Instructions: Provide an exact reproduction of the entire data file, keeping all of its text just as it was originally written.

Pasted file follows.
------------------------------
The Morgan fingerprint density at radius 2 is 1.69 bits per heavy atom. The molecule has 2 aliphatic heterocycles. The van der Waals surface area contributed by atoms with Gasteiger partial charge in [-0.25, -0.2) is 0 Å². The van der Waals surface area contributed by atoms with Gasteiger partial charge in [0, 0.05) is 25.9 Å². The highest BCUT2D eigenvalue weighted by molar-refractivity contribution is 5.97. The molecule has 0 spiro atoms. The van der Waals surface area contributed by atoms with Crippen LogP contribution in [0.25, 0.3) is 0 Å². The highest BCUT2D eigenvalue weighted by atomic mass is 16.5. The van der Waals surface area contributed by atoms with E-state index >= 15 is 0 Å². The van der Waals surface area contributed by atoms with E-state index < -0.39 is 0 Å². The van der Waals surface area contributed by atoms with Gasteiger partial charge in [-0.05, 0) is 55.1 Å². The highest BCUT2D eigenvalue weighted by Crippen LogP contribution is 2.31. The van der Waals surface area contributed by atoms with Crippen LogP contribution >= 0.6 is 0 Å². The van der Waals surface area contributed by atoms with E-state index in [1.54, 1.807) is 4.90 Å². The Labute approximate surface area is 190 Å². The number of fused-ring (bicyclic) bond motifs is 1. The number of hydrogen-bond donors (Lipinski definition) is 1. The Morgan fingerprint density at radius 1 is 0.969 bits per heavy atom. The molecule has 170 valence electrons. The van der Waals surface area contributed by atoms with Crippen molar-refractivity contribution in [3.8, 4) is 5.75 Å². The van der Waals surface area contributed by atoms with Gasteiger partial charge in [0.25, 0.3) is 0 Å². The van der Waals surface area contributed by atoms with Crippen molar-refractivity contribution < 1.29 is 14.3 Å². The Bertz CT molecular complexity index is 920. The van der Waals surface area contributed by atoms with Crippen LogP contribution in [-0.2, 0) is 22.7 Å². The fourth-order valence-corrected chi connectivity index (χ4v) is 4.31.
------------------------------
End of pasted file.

The Morgan fingerprint density at radius 2 is 1.69 bits per heavy atom. The molecule has 2 aliphatic heterocycles. The van der Waals surface area contributed by atoms with Gasteiger partial charge in [-0.25, -0.2) is 0 Å². The van der Waals surface area contributed by atoms with Gasteiger partial charge in [0, 0.05) is 25.9 Å². The highest BCUT2D eigenvalue weighted by molar-refractivity contribution is 5.97. The molecule has 0 spiro atoms. The van der Waals surface area contributed by atoms with Crippen LogP contribution in [0.25, 0.3) is 0 Å². The highest BCUT2D eigenvalue weighted by atomic mass is 16.5. The van der Waals surface area contributed by atoms with E-state index >= 15 is 0 Å². The van der Waals surface area contributed by atoms with E-state index < -0.39 is 0 Å². The van der Waals surface area contributed by atoms with Gasteiger partial charge in [-0.05, 0) is 55.1 Å². The highest BCUT2D eigenvalue weighted by Crippen LogP contribution is 2.31. The van der Waals surface area contributed by atoms with Crippen LogP contribution >= 0.6 is 0 Å². The van der Waals surface area contributed by atoms with E-state index in [1.54, 1.807) is 4.90 Å². The Labute approximate surface area is 190 Å². The number of fused-ring (bicyclic) bond motifs is 1. The number of hydrogen-bond donors (Lipinski definition) is 1. The Morgan fingerprint density at radius 1 is 0.969 bits per heavy atom. The molecule has 170 valence electrons. The van der Waals surface area contributed by atoms with Crippen molar-refractivity contribution in [3.8, 4) is 5.75 Å². The van der Waals surface area contributed by atoms with Gasteiger partial charge in [0.25, 0.3) is 0 Å². The van der Waals surface area contributed by atoms with Crippen molar-refractivity contribution < 1.29 is 14.3 Å². The Bertz CT molecular complexity index is 920. The van der Waals surface area contributed by atoms with Crippen LogP contribution in [-0.2, 0) is 22.7 Å². The fourth-order valence-corrected chi connectivity index (χ4v) is 4.31.